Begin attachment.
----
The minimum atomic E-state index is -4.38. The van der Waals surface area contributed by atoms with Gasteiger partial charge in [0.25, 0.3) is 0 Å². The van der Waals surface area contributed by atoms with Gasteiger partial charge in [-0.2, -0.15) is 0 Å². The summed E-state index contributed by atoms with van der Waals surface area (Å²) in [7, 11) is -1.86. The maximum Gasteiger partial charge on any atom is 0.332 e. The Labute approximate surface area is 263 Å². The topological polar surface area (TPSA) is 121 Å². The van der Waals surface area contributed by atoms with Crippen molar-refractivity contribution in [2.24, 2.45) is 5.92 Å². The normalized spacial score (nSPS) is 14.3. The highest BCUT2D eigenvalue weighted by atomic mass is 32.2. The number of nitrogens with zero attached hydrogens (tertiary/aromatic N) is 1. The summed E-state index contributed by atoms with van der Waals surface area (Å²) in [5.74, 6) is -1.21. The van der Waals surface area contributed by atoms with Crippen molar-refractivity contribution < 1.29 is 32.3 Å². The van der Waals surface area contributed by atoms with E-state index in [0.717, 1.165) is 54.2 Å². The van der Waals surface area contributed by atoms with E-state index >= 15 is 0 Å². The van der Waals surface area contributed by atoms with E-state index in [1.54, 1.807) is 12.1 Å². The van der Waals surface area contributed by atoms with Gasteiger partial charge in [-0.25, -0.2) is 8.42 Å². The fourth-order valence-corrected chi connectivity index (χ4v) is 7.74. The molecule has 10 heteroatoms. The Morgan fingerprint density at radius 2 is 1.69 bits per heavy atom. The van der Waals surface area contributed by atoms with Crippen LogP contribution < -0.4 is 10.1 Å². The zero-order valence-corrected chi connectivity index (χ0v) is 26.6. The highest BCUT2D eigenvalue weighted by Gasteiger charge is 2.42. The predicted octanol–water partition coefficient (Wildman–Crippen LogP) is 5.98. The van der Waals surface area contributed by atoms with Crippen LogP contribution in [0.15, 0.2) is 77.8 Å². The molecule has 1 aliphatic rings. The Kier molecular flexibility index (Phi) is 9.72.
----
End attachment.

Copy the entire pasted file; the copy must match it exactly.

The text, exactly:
The minimum atomic E-state index is -4.38. The van der Waals surface area contributed by atoms with Gasteiger partial charge in [0.25, 0.3) is 0 Å². The van der Waals surface area contributed by atoms with Gasteiger partial charge in [-0.2, -0.15) is 0 Å². The summed E-state index contributed by atoms with van der Waals surface area (Å²) in [7, 11) is -1.86. The maximum Gasteiger partial charge on any atom is 0.332 e. The Labute approximate surface area is 263 Å². The topological polar surface area (TPSA) is 121 Å². The van der Waals surface area contributed by atoms with Crippen molar-refractivity contribution in [2.24, 2.45) is 5.92 Å². The normalized spacial score (nSPS) is 14.3. The highest BCUT2D eigenvalue weighted by atomic mass is 32.2. The number of nitrogens with zero attached hydrogens (tertiary/aromatic N) is 1. The summed E-state index contributed by atoms with van der Waals surface area (Å²) in [5.74, 6) is -1.21. The van der Waals surface area contributed by atoms with Crippen molar-refractivity contribution < 1.29 is 32.3 Å². The van der Waals surface area contributed by atoms with E-state index in [0.717, 1.165) is 54.2 Å². The van der Waals surface area contributed by atoms with E-state index >= 15 is 0 Å². The van der Waals surface area contributed by atoms with E-state index in [1.54, 1.807) is 12.1 Å². The van der Waals surface area contributed by atoms with Gasteiger partial charge in [-0.25, -0.2) is 8.42 Å². The fourth-order valence-corrected chi connectivity index (χ4v) is 7.74. The molecule has 10 heteroatoms. The Morgan fingerprint density at radius 2 is 1.69 bits per heavy atom. The van der Waals surface area contributed by atoms with Crippen LogP contribution < -0.4 is 10.1 Å². The zero-order valence-corrected chi connectivity index (χ0v) is 26.6. The highest BCUT2D eigenvalue weighted by Gasteiger charge is 2.42. The predicted octanol–water partition coefficient (Wildman–Crippen LogP) is 5.98. The van der Waals surface area contributed by atoms with Crippen LogP contribution in [0.15, 0.2) is 77.8 Å². The molecule has 1 aliphatic rings. The Kier molecular flexibility index (Phi) is 9.72.